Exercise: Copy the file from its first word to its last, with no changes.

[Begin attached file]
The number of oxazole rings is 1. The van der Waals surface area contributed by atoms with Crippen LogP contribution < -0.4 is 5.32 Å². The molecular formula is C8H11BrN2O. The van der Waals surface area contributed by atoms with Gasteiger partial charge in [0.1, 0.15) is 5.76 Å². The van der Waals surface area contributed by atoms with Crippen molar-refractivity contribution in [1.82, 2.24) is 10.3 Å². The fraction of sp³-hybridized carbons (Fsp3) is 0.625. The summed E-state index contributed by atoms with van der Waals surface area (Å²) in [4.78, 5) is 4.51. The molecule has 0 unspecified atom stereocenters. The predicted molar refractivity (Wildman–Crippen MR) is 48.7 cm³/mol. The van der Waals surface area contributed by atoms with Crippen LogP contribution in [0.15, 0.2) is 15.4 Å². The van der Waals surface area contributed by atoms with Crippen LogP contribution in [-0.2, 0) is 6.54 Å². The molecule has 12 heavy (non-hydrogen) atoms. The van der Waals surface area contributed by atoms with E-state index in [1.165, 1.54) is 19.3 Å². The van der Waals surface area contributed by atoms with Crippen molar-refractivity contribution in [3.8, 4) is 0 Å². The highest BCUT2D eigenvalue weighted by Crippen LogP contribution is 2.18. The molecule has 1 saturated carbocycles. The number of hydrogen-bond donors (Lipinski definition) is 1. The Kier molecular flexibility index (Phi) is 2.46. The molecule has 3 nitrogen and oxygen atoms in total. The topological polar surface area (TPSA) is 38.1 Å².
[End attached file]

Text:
The number of oxazole rings is 1. The van der Waals surface area contributed by atoms with Crippen LogP contribution < -0.4 is 5.32 Å². The molecular formula is C8H11BrN2O. The van der Waals surface area contributed by atoms with Gasteiger partial charge in [0.1, 0.15) is 5.76 Å². The van der Waals surface area contributed by atoms with Crippen molar-refractivity contribution in [1.82, 2.24) is 10.3 Å². The fraction of sp³-hybridized carbons (Fsp3) is 0.625. The summed E-state index contributed by atoms with van der Waals surface area (Å²) in [4.78, 5) is 4.51. The molecule has 0 unspecified atom stereocenters. The predicted molar refractivity (Wildman–Crippen MR) is 48.7 cm³/mol. The van der Waals surface area contributed by atoms with Crippen LogP contribution in [0.15, 0.2) is 15.4 Å². The van der Waals surface area contributed by atoms with Crippen LogP contribution in [-0.2, 0) is 6.54 Å². The molecule has 12 heavy (non-hydrogen) atoms. The van der Waals surface area contributed by atoms with E-state index in [1.165, 1.54) is 19.3 Å². The van der Waals surface area contributed by atoms with Crippen molar-refractivity contribution in [3.8, 4) is 0 Å². The highest BCUT2D eigenvalue weighted by Crippen LogP contribution is 2.18. The molecule has 1 saturated carbocycles. The number of hydrogen-bond donors (Lipinski definition) is 1. The Kier molecular flexibility index (Phi) is 2.46. The molecule has 3 nitrogen and oxygen atoms in total. The topological polar surface area (TPSA) is 38.1 Å².